Exploring the intergenerational effects of maternal diet
February 24, 2014
The OHSU Bob and Charlee Moore Institute for Nutrition & Wellness recently hosted a visiting lecturer as part of its efforts to spark a movement to better the future and end chronic disease where it starts.
More than 75 people from the Oregon community and OHSU were in attendance Feb. 12 to hear Tessa Roseboom, Ph.D., professor of early development and health at the Academic Medical Centre at the University of Amsterdam, and senior international fellow of the Moore Institute for Nutrition & Wellness, speak on the effects of maternal diet on health throughout life, as well as its intergenerational impact.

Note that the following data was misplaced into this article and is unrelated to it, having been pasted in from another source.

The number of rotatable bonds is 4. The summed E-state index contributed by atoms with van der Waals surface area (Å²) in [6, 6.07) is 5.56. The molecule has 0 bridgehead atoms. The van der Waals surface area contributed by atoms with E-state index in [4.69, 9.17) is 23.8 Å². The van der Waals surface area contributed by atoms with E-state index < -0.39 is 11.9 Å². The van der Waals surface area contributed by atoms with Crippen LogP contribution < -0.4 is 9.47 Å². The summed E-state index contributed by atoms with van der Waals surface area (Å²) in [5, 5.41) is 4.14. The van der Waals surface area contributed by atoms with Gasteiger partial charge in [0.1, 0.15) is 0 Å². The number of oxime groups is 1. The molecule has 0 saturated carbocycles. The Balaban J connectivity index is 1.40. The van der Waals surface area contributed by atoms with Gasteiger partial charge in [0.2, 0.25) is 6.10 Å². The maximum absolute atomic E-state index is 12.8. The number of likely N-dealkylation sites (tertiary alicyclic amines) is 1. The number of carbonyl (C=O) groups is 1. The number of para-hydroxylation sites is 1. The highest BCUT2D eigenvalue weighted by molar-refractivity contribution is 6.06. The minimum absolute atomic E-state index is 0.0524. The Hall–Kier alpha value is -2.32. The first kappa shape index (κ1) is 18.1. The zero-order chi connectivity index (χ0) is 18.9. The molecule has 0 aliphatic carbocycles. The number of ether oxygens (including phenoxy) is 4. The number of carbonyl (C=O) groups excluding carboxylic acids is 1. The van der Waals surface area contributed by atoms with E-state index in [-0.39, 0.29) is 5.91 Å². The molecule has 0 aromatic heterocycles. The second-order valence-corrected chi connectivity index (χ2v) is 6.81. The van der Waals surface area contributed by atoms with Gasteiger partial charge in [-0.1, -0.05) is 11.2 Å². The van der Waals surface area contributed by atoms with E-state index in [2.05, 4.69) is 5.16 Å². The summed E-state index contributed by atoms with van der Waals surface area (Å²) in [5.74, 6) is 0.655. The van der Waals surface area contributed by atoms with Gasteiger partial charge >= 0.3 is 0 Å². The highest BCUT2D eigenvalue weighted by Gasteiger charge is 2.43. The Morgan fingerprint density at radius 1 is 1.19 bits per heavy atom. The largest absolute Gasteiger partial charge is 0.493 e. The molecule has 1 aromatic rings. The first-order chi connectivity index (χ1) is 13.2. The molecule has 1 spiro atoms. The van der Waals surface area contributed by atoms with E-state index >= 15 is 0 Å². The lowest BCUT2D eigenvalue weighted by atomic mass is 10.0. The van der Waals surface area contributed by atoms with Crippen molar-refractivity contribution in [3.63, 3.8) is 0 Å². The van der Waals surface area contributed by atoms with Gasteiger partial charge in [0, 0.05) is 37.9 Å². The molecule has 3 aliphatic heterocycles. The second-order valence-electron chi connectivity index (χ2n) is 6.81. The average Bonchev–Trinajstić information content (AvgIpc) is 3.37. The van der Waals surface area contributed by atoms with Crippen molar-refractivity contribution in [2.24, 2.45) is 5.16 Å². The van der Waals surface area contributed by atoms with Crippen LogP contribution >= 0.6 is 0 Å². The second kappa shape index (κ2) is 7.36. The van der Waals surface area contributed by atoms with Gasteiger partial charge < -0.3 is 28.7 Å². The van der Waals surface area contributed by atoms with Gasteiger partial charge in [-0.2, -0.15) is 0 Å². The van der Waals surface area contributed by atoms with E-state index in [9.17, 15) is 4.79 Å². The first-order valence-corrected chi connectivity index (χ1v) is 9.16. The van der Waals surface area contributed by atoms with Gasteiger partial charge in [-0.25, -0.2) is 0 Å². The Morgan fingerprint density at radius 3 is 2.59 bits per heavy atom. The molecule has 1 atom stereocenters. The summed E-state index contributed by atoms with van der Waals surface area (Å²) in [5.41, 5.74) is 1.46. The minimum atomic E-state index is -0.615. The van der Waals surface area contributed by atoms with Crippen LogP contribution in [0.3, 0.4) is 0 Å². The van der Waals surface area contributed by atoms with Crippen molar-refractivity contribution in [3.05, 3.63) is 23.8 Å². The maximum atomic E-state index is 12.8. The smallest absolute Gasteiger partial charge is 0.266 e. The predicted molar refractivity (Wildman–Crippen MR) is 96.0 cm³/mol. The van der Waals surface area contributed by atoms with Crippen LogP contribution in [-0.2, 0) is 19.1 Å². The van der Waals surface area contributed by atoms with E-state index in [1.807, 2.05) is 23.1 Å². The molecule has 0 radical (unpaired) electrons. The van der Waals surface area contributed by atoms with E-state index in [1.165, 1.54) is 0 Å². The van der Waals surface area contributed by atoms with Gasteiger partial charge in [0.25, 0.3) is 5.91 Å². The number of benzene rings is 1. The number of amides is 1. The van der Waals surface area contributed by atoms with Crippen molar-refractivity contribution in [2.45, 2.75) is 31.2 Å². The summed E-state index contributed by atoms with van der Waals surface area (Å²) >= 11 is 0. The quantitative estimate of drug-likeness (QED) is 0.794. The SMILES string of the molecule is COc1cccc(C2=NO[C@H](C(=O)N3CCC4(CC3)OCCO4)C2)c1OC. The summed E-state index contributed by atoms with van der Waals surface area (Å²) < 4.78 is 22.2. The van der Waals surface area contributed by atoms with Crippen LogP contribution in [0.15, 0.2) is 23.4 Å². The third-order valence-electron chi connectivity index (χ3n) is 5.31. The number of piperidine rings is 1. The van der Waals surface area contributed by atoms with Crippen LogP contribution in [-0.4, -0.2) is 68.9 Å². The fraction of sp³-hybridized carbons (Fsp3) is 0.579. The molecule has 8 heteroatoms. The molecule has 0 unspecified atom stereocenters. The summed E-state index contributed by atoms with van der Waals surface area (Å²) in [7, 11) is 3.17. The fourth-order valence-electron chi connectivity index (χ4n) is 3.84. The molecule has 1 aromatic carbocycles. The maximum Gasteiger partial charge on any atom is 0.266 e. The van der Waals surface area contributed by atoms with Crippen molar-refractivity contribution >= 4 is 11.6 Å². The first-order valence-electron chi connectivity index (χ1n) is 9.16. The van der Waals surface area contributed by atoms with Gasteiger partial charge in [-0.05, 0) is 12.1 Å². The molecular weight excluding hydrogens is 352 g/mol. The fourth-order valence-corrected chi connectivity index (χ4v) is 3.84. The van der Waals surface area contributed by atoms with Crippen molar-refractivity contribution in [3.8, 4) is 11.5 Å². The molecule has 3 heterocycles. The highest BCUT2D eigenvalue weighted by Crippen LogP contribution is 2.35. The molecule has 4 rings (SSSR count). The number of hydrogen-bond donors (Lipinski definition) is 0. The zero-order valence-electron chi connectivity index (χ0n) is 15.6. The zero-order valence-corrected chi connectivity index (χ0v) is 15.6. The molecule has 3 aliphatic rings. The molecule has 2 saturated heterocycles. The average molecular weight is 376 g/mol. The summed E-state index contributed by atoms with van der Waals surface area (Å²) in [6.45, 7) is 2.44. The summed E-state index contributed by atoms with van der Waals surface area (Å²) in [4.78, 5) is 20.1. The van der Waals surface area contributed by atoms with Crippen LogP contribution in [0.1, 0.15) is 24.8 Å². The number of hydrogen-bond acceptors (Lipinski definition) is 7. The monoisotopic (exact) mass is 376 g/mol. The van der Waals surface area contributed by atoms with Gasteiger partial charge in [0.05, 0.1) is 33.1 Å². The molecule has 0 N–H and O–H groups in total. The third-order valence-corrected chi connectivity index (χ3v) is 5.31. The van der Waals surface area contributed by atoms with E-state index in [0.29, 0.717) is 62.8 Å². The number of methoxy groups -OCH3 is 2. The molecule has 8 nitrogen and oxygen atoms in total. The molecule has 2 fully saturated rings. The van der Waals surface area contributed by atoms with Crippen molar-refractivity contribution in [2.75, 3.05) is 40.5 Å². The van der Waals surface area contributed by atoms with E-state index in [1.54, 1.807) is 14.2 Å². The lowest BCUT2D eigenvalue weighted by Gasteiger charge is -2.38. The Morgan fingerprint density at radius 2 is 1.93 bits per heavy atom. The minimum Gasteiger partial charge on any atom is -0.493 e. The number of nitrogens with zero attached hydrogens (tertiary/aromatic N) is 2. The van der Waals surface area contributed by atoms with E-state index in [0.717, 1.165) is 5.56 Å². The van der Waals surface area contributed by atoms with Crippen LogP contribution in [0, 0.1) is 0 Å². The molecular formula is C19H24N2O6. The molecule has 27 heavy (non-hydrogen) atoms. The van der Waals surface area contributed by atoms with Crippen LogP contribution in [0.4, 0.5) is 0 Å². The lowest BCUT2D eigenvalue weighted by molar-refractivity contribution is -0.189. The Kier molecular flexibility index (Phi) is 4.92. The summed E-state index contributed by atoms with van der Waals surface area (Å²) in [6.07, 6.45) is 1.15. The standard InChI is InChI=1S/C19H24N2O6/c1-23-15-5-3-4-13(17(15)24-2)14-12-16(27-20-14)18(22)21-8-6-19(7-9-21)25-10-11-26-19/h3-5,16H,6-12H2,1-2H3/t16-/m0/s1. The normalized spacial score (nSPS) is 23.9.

"Dr. Roseboom's data were profound because they showed that people who were in the womb during periods of severe malnutrition suffer a host of maladies affecting nearly every organ system when they reach adulthood. She also showed that embryos and fetuses in the first trimester are most affected," said Kent Thornburg, Ph.D., director of the Moore Institute.
As senior international fellow of the institute, Dr. Roseboom provides a valuable link to international studies that hold the keys to conquering chronic disease. The Moore Institute is committed to sharing this knowledge in ways that reshape our health culture and, one day, eliminate chronic diseases altogether.
Watch the video of her lecture at this website.